Last November, The University Observer reported on UCD’s gender imbalance problem, specifically relating to the lack of women in senior-level staff positions.
At the time, only 30% of UCD Heads of School were women and only 24% of UCD full professors were women. The target is a 40% balance. It is unclear whether these figures have increased since then, as faculty promotion statistics for 2018 are not yet available to view. However, several more schools have been awarded the Athena SWAN bronze award for their gender equality action plans.
Gender imbalance in the university has been improving in other ways, albeit slowly. On 10 October 2019, UCD announced that the UCD School of Medicine, UCD School of Biology and Environmental Science and UCD College of Engineering and Architecture (made up of a further six Schools) had officially received Athena SWAN bronze awards. The Athena SWAN Award was established in 2015 to identify barriers to equality in universities and to promote the advancement of women’s careers in higher education and research
In total, twelve UCD Schools, encompassing 1350 faculty and staff and 10,000 students, have now achieved Athena SWAN recognition for delivering on their equality action plans. Securing the Athena Swan Bronze award is central to the university’s objective to ‘attract and retain an excellent and diverse cohort of students, faculty and staff’ and entitles UCD to apply for research funding from Science Foundation Ireland, the Irish Research Council and the Health Research Board.
As part of the development of the next Gender Equality Action Plan, the Athena SWAN event was held on 7th October 2019. Dr Rhona Mahony gave a talk on being a woman in leadership and ensuring people are included, feel safe, feel that they belong and that their contribution matters.
There has never been a female president of UCD in the university’s history. A government task force was formed to work on gender equality in third level institutions and their report was released in late 2018. The gender equality taskforce estimated that, at the current pace of change, it could take up to 20 years to achieve a gender balance minimum of 40 per cent women at professor level.
The task force said that dramatic steps are needed to speed up the process and to ensure women occupy a higher percentage of leadership positions. Shortly after the report, the Government pledged to fund dozens of women-only professorships up until 2020 to help “eradicate gender equality” in higher education.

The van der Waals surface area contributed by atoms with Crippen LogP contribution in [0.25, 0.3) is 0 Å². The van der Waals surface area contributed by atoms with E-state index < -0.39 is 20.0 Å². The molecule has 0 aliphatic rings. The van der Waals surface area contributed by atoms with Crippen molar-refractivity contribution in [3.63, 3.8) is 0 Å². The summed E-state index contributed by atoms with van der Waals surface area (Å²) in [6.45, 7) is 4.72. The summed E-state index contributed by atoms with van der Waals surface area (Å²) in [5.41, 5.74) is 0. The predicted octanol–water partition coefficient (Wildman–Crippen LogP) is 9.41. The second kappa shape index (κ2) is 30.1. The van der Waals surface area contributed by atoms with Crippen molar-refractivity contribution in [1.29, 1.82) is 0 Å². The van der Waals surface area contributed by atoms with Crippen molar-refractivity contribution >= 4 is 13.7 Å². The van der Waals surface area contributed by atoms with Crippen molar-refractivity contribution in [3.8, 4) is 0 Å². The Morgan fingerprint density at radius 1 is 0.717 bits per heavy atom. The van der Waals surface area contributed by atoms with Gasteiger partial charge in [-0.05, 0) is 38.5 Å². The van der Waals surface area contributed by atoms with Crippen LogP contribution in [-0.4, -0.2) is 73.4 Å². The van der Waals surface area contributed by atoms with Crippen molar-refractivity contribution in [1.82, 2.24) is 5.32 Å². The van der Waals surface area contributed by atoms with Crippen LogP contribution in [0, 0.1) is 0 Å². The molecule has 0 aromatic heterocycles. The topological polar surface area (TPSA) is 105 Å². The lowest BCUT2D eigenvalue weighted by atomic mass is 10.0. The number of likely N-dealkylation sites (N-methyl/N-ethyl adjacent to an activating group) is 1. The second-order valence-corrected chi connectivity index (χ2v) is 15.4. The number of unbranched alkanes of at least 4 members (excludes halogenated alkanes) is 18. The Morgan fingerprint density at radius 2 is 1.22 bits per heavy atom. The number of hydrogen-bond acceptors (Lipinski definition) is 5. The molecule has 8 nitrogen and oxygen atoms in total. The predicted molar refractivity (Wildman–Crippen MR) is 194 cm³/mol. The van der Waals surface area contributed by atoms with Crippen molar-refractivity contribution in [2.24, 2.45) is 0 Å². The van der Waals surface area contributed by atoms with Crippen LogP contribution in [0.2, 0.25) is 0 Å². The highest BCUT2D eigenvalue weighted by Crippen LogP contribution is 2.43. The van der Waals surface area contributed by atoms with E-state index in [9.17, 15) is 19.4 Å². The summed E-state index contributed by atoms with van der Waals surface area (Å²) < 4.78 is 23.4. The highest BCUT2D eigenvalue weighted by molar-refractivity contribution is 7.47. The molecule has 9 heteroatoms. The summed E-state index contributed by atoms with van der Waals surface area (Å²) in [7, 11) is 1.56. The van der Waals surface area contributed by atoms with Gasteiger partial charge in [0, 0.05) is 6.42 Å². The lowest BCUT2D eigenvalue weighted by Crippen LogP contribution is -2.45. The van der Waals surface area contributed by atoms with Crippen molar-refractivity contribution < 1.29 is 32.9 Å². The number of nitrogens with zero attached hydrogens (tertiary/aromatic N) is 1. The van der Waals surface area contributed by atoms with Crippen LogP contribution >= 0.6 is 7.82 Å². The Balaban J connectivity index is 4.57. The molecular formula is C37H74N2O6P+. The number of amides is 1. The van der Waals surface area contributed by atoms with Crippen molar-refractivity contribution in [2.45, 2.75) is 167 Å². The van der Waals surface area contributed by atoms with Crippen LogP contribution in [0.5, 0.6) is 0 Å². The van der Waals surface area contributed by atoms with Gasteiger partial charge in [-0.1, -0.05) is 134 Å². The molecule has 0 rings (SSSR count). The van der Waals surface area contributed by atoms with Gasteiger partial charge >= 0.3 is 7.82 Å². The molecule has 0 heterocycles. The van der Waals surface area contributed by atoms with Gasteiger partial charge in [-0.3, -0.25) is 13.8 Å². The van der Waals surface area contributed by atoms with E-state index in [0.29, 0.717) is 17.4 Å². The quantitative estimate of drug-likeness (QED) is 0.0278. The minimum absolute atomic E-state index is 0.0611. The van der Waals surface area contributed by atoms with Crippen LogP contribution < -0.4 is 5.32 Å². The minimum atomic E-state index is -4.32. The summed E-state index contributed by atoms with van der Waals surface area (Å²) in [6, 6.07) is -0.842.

The task force also said that achieving gender equality is “neither linear nor guaranteed, and the rate of improvement at senior levels in HEIs internationally is extremely slow”. In an attempt to accelerate the closing of the gender gap, funding for universities is now somewhat linked to diversity targets, which has acted as an economic incentive to increase equality in third level institutions.
The task force recommended implementing a requirement that all colleges set one, three and five-year targets for the promotion and recruitment of academic, professional, management and support staff. University College Dublin has adhered to this requirement through the new Equality, Diversity and Inclusion Strategy and Action Plan 2018-2025.
The new strategy and action plan, launched in March 2019, is aimed at creating an environment which ‘promotes equality and reaps the benefits of diversity and inclusion’.
At the time of the launch, UCD President Professor Andrew Deeks said: “We want to ensure that employees and students can thrive in UCD, able to participate fully in their work and study, in a respectful environment where they can reach their full potential.”
“This strategy won’t be achieved by any one particular action but rather through the implementation of many smaller actions, all of which will contribute to UCD being a great place to work, learn and develop,” he said.
One such action included a further number of schools aiming to achieve Athena SWAN recognition, as well as the promotion of the Aurora Leadership Development Programme, an innovative training programme aiming to encourage women in academic and professional roles to think of themselves as leaders and develop their skills and potential. Other planned actions include establishing Vice-Principals for Equality, Diversity and Inclusion in each of the Colleges, to incorporate EDI into coaching and mentoring programmes and to mainstream EDI into various non-EDI training events, e.g. UCD Festival.
The EDI strategy and action plan aims to “promote a culture of dignity, respect and wellbeing for all, and eliminate all forms of discrimination.”